EXCLUSIVE: Move over Squid Games, it’s Time To Hunt. In an interesting development, we can reveal that Netflix is remaking its Korean-language movie Time To Hunt, marking the first time the streamer has adapted one of its local-language movies into English. The studio has come full circle, you might say.
Netflix has set director Adam Randall for the adaptation, having just worked with the Brit filmmaker on vampire comedy Night Teeth.
Time To Hunt, which debuted at the Berlin Film Festival last year, follows a group of young people who commit crimes to survive in a near-future Korea hit by financial crisis.
The well-received original was directed by Yoon Sung-hyun and features a cast of rising Korean actors including Lee Je-hoon, Ahn Jae-hong, Choi Woo-shik, Park Jeong-min and Park Hae-soo. Rhee Handae produced.
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Randall, also known for 2019 horror I See You, told us: “I watched the movie early in lockdown and thought it was a really strong concept. It’s half heist, half chase movie, set in a near dystopia, so it combines three of my favourite cinematic genres. The version I’m working on is set in the U.S. with a different story but similar structure. From what I understand, this is the first time Netflix has optioned one of its own foreign-language movies. The option process was a little complicated but is now done.”
Netflix has yet to set a writer but was won over by a 150-page document Randall pitched them this summer.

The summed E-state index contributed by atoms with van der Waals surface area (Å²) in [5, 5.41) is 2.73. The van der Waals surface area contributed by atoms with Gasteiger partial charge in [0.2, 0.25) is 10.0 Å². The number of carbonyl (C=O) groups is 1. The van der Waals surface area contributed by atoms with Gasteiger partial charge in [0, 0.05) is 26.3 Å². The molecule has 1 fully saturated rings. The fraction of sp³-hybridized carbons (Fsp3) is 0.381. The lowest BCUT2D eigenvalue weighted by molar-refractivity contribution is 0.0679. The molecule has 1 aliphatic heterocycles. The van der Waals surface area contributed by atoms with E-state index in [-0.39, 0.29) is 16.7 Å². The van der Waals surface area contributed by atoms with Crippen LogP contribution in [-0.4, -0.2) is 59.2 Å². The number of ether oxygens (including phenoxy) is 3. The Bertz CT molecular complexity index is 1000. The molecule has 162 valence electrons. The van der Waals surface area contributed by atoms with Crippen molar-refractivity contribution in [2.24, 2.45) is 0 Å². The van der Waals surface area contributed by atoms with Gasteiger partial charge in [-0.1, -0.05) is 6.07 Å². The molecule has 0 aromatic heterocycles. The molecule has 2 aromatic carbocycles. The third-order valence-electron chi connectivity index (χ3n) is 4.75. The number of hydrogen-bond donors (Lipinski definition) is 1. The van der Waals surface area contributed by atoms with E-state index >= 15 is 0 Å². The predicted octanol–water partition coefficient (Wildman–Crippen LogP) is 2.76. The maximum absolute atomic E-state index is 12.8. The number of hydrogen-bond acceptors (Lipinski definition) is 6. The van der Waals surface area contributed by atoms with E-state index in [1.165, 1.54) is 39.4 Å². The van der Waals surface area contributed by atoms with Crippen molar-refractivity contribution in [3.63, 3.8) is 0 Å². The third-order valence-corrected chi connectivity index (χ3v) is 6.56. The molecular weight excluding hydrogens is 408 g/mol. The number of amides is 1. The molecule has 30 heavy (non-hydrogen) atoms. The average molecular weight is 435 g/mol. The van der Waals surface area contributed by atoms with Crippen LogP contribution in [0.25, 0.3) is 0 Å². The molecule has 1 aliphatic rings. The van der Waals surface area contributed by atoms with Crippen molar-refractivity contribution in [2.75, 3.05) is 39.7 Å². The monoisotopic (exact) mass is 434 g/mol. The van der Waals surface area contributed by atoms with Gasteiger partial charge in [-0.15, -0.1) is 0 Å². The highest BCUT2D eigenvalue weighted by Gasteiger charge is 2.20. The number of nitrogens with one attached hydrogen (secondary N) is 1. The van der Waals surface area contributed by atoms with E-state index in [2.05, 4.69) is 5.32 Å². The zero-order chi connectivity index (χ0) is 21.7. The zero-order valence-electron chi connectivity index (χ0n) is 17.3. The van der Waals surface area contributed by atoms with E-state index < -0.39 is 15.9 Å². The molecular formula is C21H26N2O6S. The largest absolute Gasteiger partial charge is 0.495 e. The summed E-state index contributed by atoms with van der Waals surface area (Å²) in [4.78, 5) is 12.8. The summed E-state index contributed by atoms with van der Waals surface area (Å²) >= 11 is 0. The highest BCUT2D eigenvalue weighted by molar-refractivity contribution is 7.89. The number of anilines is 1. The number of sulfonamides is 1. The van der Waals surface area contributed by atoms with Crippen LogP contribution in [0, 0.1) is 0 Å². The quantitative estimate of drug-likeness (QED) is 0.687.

The project marks the director’s third collaboration with the streamer after iBoy and Night Teeth, which was released last month. Randall described the studio as “incredibly supportive and collaborative.” The director has been told he will get to see viewing data for Night Teeth, something the streamer recently pledged to do with more of its filmmakers.
Night Teeth, which had to pause production half-way through shoot due to the pandemic, takes place over the course of one night in Los Angeles, and follows a young chauffeur who drives two beautiful young women to different parties across the city. But he ends up in a fight for his life when he discovers their true identities. Starring are Lucy Fry, Debby Ryan, Jorge Lendeborg Jr and Alfie Allen.
Time To Hunt also had an eventful journey to screen. The movie was originally scheduled for theatrical release in Korea last February, but producers saw its theatrical ambitions put on ice due to the pandemic. Subsequently, producer Little Big Pictures struck a world rights deal with Netflix. However, just before the film’s online bow, international sales rep Contents Panda filed an injunction against the production company, claiming it still had a valid contract and had already inked 30+ territory deals on the title. After a Seoul court granted the motion, the Netflix release was delayed, but then eventually went ahead in spring of last year.
As an industry, the massive global success of local-language series – Netflix alone can boast Squid Games, Money Heist and Lupin among its foreign-language breakouts – has rendered the need for English-language remakes less essential. But on select projects, especially those that haven’t had the same global reach, they clearly still make sense.
You can check out the fun trailer for Time To Hunt (which has garnered more than one million views) below.
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